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3rd Shellshock Vulnerability Found (seclists.org)
101 points by propercoil on Sept 26, 2014 | hide | past | web | favorite | 42 comments



This is not a vulnerability, it is intended functionality. Some scripts undoubtedly depend on overloading a shell builtin command with a function (even though it is gross).

The post's proposed exploit path is not possible on Linux and most OS's, because you cannot have a setuid script.[1]

[1] http://unix.stackexchange.com/questions/364/allow-setuid-on-...


From [1] "Linux ignores the setuid bit on all interpreted executables"

Not a vulnerability.


Even if you have a setuid script it appears that bash won't import functions in that case.

However the fact that the script isn't setuid isn't really the concern for these shellshock, since a setuid program could indirectly run /bin/sh.

Again, though, this doesn't seem to another shellshock problem. In shellshock you only needed to control the value of an environment variable, not its name. If you can control the name and the value then there are plenty of other ways you can attack programs.


> However the fact that the script isn't setuid isn't really > the concern for these shellshock, since a setuid program > could indirectly run /bin/sh.

A setuid program which runs any child process without having first cleared the environment or authenticated the caller for root access is already broken by means of LD_PRELOAD.


If you're vulnerable to this, then you're vulnerable to someone setting PATH and changing all executables that you refer to.

That's not the "shock" part of "shellshock"; that's a long known issue. Applications which pass arbitrary variables from the network through environment variables already add a unique prefix to the variables, to prevent this kind of problem. That unique prefix also prevents them from accidentally conflicting with the name of an actual executable for this case.

Now, there are still going to be bugs with suid executables not sanitizing their environment, but those apply in many other ways, such as via PATH and LD_PRELOAD.

The "shock" part of shellshock was that it was possible to execute arbitrary code, upon just loading a variable in Bash, regardless of what its name was, depending only on the contents, which in many cases can be attacker controlled.


Exactly. If you are letting an attacker define not just the values of environment variables, but also the names, then you've already lost.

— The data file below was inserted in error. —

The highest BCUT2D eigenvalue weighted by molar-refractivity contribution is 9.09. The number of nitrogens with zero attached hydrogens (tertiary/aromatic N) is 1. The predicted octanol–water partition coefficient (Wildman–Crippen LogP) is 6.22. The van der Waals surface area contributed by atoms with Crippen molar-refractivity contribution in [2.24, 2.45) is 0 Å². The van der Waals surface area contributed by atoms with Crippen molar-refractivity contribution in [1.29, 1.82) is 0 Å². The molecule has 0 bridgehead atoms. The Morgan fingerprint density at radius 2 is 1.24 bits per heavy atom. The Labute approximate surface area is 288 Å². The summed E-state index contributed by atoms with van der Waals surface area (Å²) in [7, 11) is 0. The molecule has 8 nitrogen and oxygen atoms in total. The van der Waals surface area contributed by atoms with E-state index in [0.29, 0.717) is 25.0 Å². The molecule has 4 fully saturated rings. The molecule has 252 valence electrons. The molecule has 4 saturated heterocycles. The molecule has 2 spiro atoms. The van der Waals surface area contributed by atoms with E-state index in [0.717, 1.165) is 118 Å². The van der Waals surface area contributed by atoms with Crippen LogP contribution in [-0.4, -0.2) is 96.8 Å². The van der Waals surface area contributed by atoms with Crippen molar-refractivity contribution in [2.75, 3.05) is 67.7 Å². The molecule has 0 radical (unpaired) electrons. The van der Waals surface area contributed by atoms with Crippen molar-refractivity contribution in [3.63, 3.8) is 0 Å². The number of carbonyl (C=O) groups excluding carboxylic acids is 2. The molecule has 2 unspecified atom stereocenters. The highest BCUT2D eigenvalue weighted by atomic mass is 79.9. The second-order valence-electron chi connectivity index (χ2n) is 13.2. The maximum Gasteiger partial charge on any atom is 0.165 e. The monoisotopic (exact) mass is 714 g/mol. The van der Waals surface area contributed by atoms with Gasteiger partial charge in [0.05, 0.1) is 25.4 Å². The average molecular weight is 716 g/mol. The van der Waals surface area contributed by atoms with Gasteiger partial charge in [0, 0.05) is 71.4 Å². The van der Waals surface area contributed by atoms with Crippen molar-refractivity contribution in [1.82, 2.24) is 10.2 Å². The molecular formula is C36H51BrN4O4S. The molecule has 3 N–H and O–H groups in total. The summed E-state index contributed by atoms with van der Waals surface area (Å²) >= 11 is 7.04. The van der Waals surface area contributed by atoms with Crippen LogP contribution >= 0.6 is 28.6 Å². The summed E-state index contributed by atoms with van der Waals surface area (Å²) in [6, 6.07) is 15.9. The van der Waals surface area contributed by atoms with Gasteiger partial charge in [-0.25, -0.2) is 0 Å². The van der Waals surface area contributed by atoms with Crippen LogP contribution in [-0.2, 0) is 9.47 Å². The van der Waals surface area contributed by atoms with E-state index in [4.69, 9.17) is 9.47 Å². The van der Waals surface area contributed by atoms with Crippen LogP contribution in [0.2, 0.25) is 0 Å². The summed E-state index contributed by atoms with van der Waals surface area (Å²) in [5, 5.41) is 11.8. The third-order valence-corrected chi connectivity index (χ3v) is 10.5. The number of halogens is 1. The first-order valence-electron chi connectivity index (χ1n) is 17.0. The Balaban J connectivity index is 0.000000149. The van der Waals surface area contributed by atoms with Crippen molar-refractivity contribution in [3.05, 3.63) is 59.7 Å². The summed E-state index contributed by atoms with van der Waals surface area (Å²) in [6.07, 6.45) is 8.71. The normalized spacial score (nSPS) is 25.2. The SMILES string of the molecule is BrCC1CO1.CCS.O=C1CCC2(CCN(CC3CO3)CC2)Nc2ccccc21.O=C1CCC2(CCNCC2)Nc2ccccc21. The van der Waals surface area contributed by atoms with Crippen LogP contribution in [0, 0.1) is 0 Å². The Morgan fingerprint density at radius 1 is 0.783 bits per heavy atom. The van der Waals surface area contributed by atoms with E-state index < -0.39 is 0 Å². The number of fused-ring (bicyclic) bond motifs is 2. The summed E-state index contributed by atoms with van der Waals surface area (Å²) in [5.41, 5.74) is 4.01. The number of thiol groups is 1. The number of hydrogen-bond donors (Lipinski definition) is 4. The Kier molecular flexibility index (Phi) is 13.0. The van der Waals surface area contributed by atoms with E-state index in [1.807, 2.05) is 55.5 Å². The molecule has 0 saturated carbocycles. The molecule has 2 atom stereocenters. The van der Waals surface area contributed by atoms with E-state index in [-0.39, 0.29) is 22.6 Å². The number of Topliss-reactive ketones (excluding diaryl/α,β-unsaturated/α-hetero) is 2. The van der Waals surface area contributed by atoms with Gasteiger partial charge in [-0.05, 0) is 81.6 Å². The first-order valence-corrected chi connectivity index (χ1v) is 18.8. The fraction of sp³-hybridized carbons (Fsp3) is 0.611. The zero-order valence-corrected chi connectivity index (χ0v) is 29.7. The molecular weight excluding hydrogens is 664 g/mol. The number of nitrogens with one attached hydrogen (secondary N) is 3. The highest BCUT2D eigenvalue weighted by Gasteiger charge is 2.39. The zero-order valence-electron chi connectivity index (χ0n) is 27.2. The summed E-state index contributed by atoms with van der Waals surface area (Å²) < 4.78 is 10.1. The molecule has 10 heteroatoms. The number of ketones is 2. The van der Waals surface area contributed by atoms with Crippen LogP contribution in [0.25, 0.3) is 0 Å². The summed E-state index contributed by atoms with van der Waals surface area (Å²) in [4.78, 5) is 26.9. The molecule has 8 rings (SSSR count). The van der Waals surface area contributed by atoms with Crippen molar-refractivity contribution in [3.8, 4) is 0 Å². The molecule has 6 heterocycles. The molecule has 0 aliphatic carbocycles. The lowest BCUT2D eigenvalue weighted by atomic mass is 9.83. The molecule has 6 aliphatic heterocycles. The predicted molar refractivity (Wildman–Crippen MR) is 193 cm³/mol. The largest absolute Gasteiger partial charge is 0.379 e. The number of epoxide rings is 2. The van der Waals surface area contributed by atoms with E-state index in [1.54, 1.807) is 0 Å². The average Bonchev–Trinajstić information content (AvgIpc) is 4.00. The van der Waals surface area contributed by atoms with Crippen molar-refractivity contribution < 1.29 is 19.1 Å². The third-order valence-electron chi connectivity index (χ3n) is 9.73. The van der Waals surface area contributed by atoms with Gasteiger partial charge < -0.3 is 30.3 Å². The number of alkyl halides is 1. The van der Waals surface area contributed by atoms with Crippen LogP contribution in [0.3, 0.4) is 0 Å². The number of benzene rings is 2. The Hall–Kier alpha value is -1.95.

Forget bash. LD_PRELOAD by design lets you load arbitrary code into any child process. Many other environment variables affect libc and other common libraries in arbitrary ways. setuid programs must clear their environment at startup to be safe. Programs like sudo can restore that environment once the user is authorized for root access.


Wow this is getting out of hand, that's not really a security vulnerability anymore. That's how bash passes exported functions, I'll get back to that.

There is some misunderstanding though regarding the suid shell script. I can't think of any modern unix other than solaris that allows those by default any more. It's just not a concern anymore unless an admin twiddles some sysctl or what not. And in the case of solaris /bin/sh is not bash. Also /bin/sh does it's own setuid after comparing to 100 (unless the -p option is passed) so often if people are not adding users to a group or sudo, they would create a ksh or perl script instead. Anyway that's just rambling, sorry, the short answer is that I would be really surprised if there was any modern system that used bash as /bin/sh and also allowed suid interpreter scripts.


Doh, forgot to get back to the first point, sorry.

My thinking is that at this point the whole exporting functions (and anything else other that environment variables, like arrays) is just a bad idea in the default case. I actually do do it, but for a stupid reason and can totally see how I should just put those functions in bashrc for the same effect anyway.

So I really would like to see that all disabled by default in bash and a shellopt added to enable it if anyone really needed it.

I've heard about other ideas like prefix, suffix the name, or add a BASH_FOOBARBAZ that lists exported functions, but it's just not something most people do, and it would be a pita for the people that do need it now needing to change how they do it cause I can totally see people that made use of this having done it in C and perl knowing that if they did added to ENV 'cat=() { ...' or what not it would change what they needed in the subshell after they called system. That would really be annoying for those people to have all that break in a way they would need to change all that baroque code instead of just adding an option, something like system("exec /bin/bash --foobarbaz ... ") now.

Plus there are other programs like sudo that already know how to deal with the '() {' style env vars and clear them-out by default, people would have to update all those (plus what ever ancient suid C launcher programs they already had doing this kind of env var clean-up in their own broken ways from before the time sudo became the way to do this stuff) now too.


Debian has already released a batch patched to only treat BASH_FUNC_FOO() as exported functions.

It's the second half of the security fix, so I recommend upgrading.

There is a small potential for breakage as you mention, but less than ripping the feature entirely out.


Personally I like this approach from netbsd much better, it's not ripped-out, just disabled by default. Though it would be nice if there was a single char shopt so set, $-, and shebangs could all work with it, but then again it might be such a rare (and somewhat questionable) thing to export functions that it's a good idea just to leave it like this with only a longopt. Might force people to think about it some and use /usr/bin/env foo=bar ... - /bin/bash now, or just do the system(exec ... like I had above. But changing the shebang would be simplest, something like #!/bin/sh -g for the scripts that need it. And yes I had to deal with code like this doing exporting functions from perl and C in the past, it was for gross reasons to emulate older systems poorly.

http://seclists.org/oss-sec/2014/q3/755


I should not have replied until I had more time to respond clearly, sorry.